A study unveiled today has found no evidence that electronic cigarettes encourage children to take up smoking tobacco.
Over 4,000 11-18 year olds were surveyed in 2013 and 2014 about their attitudes to smoking and electronic cigarette use.
The study, revealed for the first time at the Public Health England conference in Coventry found that experimenting with electronic cigarettes is “closely linked” to current smoking habits.
Action on Smoking and Health (ASH) compiled the data, which was analysed by Public Health England.
They found that children and young people who were current smokers were more likely to have experimented with e-cigarettes than those who had never smoked. Most regular or occasional e-cigarette users (90%) were already smokers or ex-smokers.
Most young people (91%) have never tried an electronic cigarette and 2% of children who have not tried tobacco have ever tried an e-cigarette.
There were no children recorded in the study who were regular users of e-cigarettes but had never smoked tobacco.
In 2013 94% of young people said they had no intention to smoke or ‘vape’ [use electronic cigarettes]. In 2014 there was a slight decline to 90%.
Only 1% of young people said they thought they might use electronic cigarettes in the future and the rest were unsure.
Speaking exclusively to Nursing in Practice, ASH director of policy Hazel Cheeseman said: “One of the current - legitimate - anxieties is that young people will use electronic cigarettes as a route into nicotine and go on to using tobacco, which we know kills one in two long-term users. There are concerns that the widespread use of electronic cigarettes might influence youth behaviour and lead them towards smoking.
“But this study should reassure the public that we don’t have the evidence for that at the moment. The use in young people is very low - there’s a growing level of experimentation but it doesn’t seem to be translating into large numbers of people using them. We’re just not seeing kids who have never smoked taking up electronic cigarettes.”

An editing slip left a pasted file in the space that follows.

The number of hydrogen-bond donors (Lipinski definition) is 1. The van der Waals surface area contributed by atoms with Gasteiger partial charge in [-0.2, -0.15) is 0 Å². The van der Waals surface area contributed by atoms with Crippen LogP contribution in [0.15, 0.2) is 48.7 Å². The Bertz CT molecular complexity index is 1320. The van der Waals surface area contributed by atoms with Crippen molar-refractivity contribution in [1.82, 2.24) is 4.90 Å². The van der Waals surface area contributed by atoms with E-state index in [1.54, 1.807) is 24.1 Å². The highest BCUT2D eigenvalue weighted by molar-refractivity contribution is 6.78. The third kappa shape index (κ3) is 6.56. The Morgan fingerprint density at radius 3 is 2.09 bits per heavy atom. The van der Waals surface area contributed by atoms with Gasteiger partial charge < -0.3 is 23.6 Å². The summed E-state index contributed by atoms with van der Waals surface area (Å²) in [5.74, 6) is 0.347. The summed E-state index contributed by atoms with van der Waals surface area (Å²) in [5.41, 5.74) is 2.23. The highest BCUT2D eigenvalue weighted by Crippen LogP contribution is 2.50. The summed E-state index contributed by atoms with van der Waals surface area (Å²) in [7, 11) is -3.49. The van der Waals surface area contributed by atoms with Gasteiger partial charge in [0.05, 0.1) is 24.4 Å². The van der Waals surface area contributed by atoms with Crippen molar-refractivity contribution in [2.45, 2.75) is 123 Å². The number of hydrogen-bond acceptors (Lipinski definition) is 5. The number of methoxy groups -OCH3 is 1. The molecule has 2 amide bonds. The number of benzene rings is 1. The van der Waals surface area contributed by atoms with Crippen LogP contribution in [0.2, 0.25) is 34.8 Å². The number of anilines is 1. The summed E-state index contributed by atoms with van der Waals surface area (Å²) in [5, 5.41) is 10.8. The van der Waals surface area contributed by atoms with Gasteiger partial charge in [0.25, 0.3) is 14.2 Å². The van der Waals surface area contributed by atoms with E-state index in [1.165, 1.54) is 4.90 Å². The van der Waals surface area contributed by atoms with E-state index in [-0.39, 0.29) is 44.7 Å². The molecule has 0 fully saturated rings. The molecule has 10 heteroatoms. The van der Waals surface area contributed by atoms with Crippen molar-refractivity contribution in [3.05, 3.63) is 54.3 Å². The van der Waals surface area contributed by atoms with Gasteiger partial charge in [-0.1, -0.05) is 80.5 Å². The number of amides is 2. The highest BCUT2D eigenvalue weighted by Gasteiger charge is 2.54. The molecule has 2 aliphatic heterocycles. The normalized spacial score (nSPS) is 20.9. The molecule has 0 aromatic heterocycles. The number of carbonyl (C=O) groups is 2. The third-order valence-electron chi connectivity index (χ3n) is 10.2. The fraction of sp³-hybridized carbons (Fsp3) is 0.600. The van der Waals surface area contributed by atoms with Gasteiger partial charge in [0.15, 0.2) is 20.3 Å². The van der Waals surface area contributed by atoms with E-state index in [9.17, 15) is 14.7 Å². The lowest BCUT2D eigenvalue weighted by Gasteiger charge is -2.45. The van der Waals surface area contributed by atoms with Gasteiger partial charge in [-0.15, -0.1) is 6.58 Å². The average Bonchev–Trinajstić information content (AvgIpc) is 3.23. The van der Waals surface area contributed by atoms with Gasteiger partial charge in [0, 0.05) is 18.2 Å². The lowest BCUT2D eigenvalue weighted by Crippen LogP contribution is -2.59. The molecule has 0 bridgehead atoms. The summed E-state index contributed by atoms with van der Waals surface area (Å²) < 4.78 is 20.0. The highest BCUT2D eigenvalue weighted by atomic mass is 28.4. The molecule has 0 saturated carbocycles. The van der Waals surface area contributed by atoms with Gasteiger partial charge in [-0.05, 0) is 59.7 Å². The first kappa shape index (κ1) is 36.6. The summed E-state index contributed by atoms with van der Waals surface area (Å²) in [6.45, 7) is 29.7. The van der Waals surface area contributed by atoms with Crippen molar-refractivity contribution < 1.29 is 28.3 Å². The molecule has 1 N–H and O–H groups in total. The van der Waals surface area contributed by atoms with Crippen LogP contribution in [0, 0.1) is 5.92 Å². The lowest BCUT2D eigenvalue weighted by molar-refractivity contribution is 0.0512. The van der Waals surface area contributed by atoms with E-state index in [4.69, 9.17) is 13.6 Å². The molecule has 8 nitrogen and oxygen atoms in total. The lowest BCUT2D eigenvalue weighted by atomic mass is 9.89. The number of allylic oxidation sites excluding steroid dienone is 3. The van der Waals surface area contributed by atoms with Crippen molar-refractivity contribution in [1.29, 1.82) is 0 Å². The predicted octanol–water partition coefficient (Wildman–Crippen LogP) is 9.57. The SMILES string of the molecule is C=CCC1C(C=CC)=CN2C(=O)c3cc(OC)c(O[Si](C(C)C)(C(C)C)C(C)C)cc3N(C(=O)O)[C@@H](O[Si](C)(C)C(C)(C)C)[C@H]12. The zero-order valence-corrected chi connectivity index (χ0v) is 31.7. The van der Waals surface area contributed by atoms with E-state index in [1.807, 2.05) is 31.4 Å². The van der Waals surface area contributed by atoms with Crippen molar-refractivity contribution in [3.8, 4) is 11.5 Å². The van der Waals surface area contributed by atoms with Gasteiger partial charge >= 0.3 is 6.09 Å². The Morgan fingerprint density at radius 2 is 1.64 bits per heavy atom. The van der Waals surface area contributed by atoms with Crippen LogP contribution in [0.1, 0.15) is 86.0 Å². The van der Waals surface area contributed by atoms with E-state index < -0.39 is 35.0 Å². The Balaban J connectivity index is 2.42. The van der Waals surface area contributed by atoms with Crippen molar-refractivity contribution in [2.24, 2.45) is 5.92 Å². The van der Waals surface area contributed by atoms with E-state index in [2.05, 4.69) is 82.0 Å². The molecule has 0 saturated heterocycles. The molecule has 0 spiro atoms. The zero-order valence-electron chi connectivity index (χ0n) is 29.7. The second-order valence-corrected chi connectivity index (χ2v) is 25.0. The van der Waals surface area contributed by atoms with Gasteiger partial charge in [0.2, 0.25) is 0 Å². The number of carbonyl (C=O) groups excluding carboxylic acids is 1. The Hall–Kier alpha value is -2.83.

In 2014 just 30 young people said they use electronic cigarettes regularly. The study also found a change in the number of current smokers between 2013 and 2014.
Cheeseman said: “Now, if we do start to see young people who have never smoked taking up electronic cigarettes and then moving onto tobacco, we don’t know if they’re ones who would have started smoking anyway. We’d have to go back to national smoking prevalence and if [the numbers of smokers] are still going down then we don’t have anything to worry about.”
Close to a quarter of current smokers thought that e-cigarettes were more harmful, or just as harmful as tobacco cigarettes in 2014, an increase from the previous year.
But the latest evidence shows that electronic cigarettes are less harmful than conventional tobacco.
Cheeseman said: “There has been a big public debate about electronic cigarettes over the past year, and it’s interesting that our young people are getting messages about relative harm that might not be quite accurate.”
“What we need to do is keep looking at smoking prevalence. Smoking prevalence among our young people continues to decline - it’s at about 3-4% right now. But it’s something we need to keep looking at.”
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